state medicine socialized medicine.
travel medicine (travelers' medicine) the subspecialty of tropical medicine consisting of the diagnosis and treatment or prevention of diseases of travelers.
tropical medicine medical science as applied to diseases occurring primarily in the tropics and subtropics.
veterinary medicine the diagnosis and treatment of diseases of animals other than humans.

emergency medicine

n.
The branch of medicine that deals with evaluation and initial treatment of medical conditions caused by trauma or sudden illness.

emergency medicine

a branch of medicine concerned with the diagnosis and treatment of conditions resulting from trauma or sudden illness. The patient's condition is stabilized, and care is transferred to the primary physician or to a specialist. Emergency medicine requires broad interdisciplinary training in the physiological and pathological characteristics of all body systems.

e·mer·gen·cy med·i·cine

(ē-mĕr'jĕn-sē med'i-sin)
That branch of health care involved with remediation or therapy of patients who are acutely ill or traumatized.

e·mer·gen·cy med·i·cine

(ē-mĕr'jĕn-sē med'i-sin)
That branch of health care involved with remediation or therapy of patients who are acutely ill or traumatized.
References in periodicals archive ?
Initial patient assessment and immediate treatment during resuscitation of the injured and ill will remain the basic role of the emergency medicine practitioner.
EMF Chair Dr Anthony Bell said Queensland Healths continued funding would allow emergency medicine clinicians to continue driving improvements to patient care in the State.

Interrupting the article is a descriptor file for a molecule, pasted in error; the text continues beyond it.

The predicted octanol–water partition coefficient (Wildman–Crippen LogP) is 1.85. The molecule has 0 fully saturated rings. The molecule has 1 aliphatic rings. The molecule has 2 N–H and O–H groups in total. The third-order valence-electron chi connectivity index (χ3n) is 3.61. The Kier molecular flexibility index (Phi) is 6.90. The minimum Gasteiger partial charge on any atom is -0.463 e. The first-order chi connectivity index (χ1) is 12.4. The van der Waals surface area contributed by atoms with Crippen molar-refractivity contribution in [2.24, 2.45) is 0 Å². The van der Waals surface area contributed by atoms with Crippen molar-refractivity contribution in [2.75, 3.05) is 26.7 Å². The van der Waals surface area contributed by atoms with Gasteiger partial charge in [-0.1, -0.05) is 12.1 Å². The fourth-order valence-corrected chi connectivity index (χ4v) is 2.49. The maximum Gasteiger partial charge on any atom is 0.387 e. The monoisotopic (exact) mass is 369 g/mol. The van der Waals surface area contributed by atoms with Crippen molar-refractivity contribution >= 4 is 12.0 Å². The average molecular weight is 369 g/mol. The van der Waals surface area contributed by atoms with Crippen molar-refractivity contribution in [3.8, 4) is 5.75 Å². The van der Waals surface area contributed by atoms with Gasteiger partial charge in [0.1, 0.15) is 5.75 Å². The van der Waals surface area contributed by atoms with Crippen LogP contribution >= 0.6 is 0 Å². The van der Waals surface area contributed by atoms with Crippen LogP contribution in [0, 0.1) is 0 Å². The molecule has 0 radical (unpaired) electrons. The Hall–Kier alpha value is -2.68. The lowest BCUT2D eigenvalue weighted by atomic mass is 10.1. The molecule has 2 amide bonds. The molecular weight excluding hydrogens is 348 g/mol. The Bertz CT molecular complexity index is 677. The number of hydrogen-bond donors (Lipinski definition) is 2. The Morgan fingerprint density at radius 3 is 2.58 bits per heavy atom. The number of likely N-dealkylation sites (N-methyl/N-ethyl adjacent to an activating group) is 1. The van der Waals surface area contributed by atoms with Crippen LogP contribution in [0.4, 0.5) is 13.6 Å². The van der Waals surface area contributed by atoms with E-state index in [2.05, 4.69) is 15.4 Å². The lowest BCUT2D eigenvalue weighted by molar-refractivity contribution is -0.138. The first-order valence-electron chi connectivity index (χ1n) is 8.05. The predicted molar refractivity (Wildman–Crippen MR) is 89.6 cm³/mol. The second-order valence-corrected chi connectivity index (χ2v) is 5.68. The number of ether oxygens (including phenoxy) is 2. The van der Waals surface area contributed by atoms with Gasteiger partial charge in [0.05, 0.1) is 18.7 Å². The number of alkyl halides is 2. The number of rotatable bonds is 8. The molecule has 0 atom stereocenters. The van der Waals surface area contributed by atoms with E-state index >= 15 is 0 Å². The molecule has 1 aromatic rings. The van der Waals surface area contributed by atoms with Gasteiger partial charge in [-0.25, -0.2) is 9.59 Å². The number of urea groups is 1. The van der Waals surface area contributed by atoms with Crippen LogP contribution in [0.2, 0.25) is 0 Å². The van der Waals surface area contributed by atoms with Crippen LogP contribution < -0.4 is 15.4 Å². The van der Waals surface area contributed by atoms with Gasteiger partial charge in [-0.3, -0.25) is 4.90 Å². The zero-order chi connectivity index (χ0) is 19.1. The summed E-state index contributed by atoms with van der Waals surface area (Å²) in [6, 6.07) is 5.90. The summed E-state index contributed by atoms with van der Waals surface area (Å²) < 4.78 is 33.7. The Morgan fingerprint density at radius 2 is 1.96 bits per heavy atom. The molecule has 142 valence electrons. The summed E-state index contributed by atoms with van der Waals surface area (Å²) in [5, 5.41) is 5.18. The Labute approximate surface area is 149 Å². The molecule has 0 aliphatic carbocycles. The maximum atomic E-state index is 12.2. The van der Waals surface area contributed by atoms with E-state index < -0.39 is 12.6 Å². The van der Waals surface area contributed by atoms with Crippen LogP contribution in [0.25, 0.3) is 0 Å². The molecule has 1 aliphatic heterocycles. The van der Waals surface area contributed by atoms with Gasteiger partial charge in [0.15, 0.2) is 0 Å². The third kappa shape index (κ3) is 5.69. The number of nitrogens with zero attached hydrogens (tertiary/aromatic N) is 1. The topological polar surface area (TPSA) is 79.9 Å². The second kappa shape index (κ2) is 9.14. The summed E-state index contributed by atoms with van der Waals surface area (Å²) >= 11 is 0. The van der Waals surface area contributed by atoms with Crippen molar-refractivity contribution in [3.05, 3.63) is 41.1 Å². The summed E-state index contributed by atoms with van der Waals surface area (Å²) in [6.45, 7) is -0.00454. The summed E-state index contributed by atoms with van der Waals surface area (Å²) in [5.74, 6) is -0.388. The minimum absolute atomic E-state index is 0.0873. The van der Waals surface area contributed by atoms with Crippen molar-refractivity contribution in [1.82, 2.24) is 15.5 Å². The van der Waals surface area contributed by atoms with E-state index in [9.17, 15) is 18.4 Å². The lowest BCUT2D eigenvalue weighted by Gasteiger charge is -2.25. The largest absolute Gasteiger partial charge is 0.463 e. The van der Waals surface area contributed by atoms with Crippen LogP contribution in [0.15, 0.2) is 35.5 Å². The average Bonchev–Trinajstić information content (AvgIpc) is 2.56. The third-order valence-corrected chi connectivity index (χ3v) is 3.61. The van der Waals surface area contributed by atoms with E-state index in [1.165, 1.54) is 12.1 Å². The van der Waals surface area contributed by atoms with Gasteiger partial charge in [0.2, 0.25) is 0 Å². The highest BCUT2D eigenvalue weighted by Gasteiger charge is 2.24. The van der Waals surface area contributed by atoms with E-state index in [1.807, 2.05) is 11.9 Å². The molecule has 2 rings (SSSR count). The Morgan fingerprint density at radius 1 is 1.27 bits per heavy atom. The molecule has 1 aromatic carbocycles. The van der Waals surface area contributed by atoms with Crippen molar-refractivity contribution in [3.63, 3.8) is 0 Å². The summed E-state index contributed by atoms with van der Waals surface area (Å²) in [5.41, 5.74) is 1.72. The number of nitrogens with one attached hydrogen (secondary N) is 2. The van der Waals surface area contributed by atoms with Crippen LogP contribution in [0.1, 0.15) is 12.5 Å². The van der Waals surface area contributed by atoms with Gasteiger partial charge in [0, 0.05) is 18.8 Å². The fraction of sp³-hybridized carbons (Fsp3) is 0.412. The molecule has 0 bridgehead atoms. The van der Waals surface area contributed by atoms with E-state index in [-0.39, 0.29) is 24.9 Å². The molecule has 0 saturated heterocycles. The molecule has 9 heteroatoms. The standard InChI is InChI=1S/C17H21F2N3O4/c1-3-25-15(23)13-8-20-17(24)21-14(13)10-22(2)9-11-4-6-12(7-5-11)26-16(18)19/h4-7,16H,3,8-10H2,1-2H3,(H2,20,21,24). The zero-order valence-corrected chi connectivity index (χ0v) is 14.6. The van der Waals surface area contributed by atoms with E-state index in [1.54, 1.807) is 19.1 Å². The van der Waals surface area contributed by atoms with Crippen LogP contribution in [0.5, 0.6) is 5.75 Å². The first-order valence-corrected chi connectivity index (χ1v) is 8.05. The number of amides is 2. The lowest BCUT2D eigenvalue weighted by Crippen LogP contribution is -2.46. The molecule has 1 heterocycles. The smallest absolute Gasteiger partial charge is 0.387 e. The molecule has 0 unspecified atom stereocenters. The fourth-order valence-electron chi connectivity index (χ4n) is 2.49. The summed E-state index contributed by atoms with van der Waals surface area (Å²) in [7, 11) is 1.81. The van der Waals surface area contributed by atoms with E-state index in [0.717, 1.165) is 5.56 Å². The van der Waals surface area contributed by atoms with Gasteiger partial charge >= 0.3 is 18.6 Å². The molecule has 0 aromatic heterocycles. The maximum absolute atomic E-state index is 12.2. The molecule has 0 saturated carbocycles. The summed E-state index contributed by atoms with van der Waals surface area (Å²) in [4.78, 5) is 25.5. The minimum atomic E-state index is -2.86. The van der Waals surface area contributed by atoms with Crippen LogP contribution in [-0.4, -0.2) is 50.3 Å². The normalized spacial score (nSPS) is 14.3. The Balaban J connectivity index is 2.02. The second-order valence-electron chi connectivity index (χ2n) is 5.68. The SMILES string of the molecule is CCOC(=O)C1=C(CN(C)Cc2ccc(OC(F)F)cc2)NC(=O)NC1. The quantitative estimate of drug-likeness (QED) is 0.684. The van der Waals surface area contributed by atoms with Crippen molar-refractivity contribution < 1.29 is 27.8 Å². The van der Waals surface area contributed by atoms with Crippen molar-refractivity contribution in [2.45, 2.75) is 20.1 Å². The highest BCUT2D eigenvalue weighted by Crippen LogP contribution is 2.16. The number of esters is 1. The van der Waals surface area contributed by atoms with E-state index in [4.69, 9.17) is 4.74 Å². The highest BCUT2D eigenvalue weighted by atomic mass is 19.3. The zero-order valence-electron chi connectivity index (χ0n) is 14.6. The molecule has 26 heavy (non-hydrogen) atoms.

The current year's conference focused on integrating clinical care and public health in emergency medicine included a variety of sessions from performance and predictors of emergency care to the basics of care physiology.
Dr Ayesha Almemari, ESEM general secretary, said: "ESEM 2014 is considered to be the largest ever regional gathering of emergency medicine professionals in the middle east, with more than 100 local, regional and world-renowned experts taking part in an extensive scientific educational programme.
If international best-standard emergency medicine is to be practised in SA, then international nomenclature should be adhered to and we should use the term 'Emergency Department' to describe the area in the hospital in which we save lives.
8220;ESEM is committed to vanguard the emergency medicine speciality in the region and to improve the standards of care.
The interviewing team from Ireland will now present its report to the Irish Committee of Emergency Medicine Training based on which the final selection of candidates will be made who will be invited to Ireland for a Two years training in Emergency Medicine.
They also provided 32%-41% of emergency medicine care in another seven states: Alabama, Alaska, Idaho, Iowa, Kansas, Louisiana, and Mississippi.
In addition, we must attract more medical residents to specialise in the field," Dr Aisha Al Memari, consultant physician for emergency medicine and critical care at Mafraq Hospital, told Gulf News.
He then completed a medical residency in emergency medicine at Indiana University in 2000, including a year as the school's chief emergency medicine resident.
He was accompanied by Abdelouahab Bellou, Conference Chairman and President of the European Society for Emergency Medicine (EuSEM), Qadhi Saeed Al Murooshid, Director-General of the Dubai Health Authority, Dr.
Dubai, Safar 20, 1433, Jan 14, 2012, SPA -- A faculty of more than 1500 world-class doctors, researchers, educators and medical professionals from across the world will gather tomorrow at Dubai International Convention and Exhibition Centre for the 1st Global Network Conference on Emergency Medicine.